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The Four Rs of Skin Delivery
By: Johann W. Wiechers, PhD, JW Solutions
Posted: December 9, 2008
page 3 of 6
Microcapsules: Although microcapsules do provide a protective functionality, the main reason for their use as a skin delivery system is their controlled release characteristic, which will be discussed later in this article.
Delivering to the Right Site
The second of the four Rs looks at nanotechnology as a skin delivery system to ensure the right chemical is being delivered to the right site. Of the four Rs that can be affected in cosmetic skin delivery, ensuring the right chemical is being delivered to the right site is technically by far the most difficult one. Targeting can be created by either getting a system to accumulate in a specific subsection of the skin or—in case of an encapsulating system—by ensuring that the release of the content happens exclusively at the target site. The first mechanism depends on predominantly physical grounds such as size exclusion whereas the second mechanism relies on much more biochemical principles such as the presence of specific enzymes in cancerous tissue which—if the presence of such an enzyme triggers the release—allows a high tumor-to-normal tissue drug ratio.
In cosmetics, one is dealing with healthy skin and therefore the opportunities to use targeting via the biochemical route are very limited. This actually leaves only the physical route such as size exclusion and the only sites in the skin where this can be used are the holes in the skin: the sebaceous glands, the sweat glands and the infundibulum (the orifice around the hair follicle). This principle was already described in the mid-1990s by Rolland et al.8 who described that fluorescent particles with a diameter between 3 μm and 10 μm penetrated almost exclusively via the sebaceous glands and the transfollicular orifice, whereas particles smaller than 3 μm penetrated generally into the skin and those greater than 10 μm did not penetrate the stratum corneum at all (see Figure 1, modified from Reference 8).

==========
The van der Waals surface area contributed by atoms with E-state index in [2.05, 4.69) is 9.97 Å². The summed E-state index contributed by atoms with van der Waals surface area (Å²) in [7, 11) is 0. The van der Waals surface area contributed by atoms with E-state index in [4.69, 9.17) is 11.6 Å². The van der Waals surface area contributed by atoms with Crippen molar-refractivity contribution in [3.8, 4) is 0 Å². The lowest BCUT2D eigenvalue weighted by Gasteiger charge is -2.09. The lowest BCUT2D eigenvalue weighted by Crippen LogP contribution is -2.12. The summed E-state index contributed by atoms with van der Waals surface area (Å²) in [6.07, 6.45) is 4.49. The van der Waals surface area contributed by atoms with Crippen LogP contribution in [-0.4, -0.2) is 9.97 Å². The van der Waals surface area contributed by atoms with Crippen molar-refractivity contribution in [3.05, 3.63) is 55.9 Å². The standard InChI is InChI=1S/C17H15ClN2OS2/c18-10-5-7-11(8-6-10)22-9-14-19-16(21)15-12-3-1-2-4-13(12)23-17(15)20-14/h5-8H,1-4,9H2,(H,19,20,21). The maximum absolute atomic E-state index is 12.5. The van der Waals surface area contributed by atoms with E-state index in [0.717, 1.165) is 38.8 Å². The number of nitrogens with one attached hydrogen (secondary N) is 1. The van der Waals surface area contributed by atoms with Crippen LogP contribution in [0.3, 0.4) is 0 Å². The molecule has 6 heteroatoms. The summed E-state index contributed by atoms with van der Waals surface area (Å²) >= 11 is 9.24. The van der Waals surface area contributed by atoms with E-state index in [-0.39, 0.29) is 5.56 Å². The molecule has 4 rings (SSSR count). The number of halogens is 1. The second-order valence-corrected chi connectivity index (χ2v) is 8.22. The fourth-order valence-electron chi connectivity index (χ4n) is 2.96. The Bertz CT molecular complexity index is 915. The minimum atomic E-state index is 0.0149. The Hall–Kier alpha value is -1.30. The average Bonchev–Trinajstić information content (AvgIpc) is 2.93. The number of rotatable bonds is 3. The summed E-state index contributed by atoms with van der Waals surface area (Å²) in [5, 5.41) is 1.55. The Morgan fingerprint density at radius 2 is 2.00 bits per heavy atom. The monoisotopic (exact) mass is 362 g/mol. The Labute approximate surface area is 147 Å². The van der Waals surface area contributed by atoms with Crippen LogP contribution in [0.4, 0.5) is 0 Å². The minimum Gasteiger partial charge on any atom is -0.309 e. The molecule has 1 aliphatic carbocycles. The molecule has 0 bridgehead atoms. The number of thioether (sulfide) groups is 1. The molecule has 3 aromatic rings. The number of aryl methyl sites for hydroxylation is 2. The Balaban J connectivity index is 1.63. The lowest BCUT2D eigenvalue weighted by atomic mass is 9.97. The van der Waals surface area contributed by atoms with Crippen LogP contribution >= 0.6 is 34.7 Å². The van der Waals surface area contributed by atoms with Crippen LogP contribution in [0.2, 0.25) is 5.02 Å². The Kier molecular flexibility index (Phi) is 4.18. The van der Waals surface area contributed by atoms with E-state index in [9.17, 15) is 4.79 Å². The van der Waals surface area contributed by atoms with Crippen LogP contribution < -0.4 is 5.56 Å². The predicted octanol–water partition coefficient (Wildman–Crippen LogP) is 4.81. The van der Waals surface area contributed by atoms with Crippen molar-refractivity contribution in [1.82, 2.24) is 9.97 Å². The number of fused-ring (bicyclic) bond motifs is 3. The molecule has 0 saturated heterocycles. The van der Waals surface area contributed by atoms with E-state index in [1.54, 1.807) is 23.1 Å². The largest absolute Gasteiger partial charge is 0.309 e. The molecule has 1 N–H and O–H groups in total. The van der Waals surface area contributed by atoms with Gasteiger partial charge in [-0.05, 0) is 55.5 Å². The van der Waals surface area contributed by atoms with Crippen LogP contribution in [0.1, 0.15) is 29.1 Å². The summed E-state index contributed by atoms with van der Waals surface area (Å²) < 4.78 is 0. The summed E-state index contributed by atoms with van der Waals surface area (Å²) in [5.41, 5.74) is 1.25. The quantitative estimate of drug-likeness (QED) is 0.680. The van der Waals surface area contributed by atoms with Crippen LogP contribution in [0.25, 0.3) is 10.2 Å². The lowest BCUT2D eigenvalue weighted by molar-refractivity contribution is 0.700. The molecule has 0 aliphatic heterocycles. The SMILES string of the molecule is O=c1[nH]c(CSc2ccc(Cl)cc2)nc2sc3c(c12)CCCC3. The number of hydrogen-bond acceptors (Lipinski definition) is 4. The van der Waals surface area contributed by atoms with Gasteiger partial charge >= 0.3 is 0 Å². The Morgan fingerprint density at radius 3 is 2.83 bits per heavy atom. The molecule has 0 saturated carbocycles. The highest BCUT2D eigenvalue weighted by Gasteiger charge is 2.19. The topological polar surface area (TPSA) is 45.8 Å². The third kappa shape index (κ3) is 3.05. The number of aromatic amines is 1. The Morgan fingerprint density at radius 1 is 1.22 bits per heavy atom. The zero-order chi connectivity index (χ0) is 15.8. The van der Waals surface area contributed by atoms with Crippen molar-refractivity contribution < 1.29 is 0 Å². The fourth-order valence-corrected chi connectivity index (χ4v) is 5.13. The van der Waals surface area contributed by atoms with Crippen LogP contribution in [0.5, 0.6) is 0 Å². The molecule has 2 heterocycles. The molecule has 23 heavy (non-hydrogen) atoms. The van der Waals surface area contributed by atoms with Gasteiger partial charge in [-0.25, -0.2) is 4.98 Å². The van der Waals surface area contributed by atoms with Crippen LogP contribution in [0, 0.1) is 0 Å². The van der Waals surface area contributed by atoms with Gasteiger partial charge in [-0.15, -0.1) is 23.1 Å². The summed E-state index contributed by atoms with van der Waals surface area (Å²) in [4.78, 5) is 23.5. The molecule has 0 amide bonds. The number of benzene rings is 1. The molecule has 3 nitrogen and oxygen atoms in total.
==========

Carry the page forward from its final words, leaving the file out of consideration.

More than 10 years passed before the next paper emerged. Ossadnik et al. described that particles in the range of 300 nm penetrated more efficiently into the orifice around the hair follicle than the same chemical solubilized in non-particle-containing emulsions,9 but this will be discussed more in detail in a future article (Part II) when dealing with particle penetration. Considering the size of these particles (typically below 100 nm), the use of such particles to improve skin delivery definitely belongs to the skin delivery applications of nanotechnology.
Delivering at the Right Concentration
The third of the four Rs examines nanotechnology as a skin delivery system to ensure the right chemical is being delivered to the right site at the right concentration. Many of the skin delivery systems or parts thereof contribute to the third R of delivery: to ensure that the Right concentration is being delivered. Penetration enhancers, liposomes, transfersomes, niosomes, ethosomes, volatile silicones, liquid crystals and emulsions (both emollients and emulsifiers) all play a role in achieving this Right concentration. They all have the capability to enhance skin penetration, but—as always—they can do this in different ways. According to the well-known Fick’s First Law of Diffusion, the flux, J, of a chemical through the skin equals to Equation 1 in which kp is the permeability coefficient, ΔC the concentration difference between the concentrations at the top and bottom of the stratum corneum, D the diffusion coefficient, K the partitioning coefficient and L the length of the pathway of diffusion. As long as we do not use microneedles (a future and upcoming cosmetic delivery system, described in the November 2008 Cosmetics & Toiletries magazine), there will be no change in L. This means that at the same loading of active ingredient in the formulation (ΔC), there will be only two possibilities for skin delivery systems to increase the input of chemicals into the stratum corneum: by increasing the D or by increasing the K.